Ending Charity For The NFL
Congressman Jason Chaffetz is a conservative Republican from Utah. I’m a liberal from New York. Usually, I don’t see eye to eye with Chaffetz, but this week, he’s showed me some common ground.
This week, Chaffetz presented H.R. 3965, the Properly Reducing Overexemptions for Sports Act, to the U.S. House of Representatives. The legislation would prohibit professional sports leagues from claiming the tax-exempt status of non-profit organizations. “In reality, the NFL and the NHL are for-profit businesses, and they should be taxed as such. They are not charities nor are they traditional trade organizations like local chambers of commerce,” Chaffetz said as he introduced his bill.
The National Football League, National Hockey League, Professional Golf Association Tour, and Ladies Professional Golf Association all have offices that are registered as tax-exempt non-profit organizations. However, even apart from their member teams, players, and other subsidiaries, these professional sports leagues have annual receipts of 1.7 billion dollars. The purpose of these sports leagues is not charitable. It’s to make money.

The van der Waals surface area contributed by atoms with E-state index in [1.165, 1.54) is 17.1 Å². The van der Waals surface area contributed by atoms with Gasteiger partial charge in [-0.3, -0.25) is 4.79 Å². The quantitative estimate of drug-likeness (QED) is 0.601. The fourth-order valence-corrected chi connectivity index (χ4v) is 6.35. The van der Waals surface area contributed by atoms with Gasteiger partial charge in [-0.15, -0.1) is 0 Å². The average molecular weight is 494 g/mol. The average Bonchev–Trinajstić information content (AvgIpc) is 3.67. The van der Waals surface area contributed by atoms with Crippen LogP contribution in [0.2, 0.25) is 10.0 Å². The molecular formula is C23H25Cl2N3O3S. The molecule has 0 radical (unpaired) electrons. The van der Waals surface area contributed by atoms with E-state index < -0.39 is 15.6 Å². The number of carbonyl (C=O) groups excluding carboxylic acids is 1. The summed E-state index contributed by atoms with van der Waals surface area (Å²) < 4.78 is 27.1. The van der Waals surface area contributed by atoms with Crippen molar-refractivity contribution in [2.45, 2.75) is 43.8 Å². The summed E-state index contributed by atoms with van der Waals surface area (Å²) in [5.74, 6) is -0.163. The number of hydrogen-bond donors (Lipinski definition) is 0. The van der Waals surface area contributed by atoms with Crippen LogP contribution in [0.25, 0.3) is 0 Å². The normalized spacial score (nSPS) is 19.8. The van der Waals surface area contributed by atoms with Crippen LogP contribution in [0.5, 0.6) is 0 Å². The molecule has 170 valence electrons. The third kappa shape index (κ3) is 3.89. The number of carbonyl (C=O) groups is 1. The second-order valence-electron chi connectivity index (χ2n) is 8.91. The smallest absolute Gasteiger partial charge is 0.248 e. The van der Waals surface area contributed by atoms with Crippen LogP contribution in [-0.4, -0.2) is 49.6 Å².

Extra points go to Representative Chaffetz for having the chutzpah to point these things out just a few days before the Super Bowl.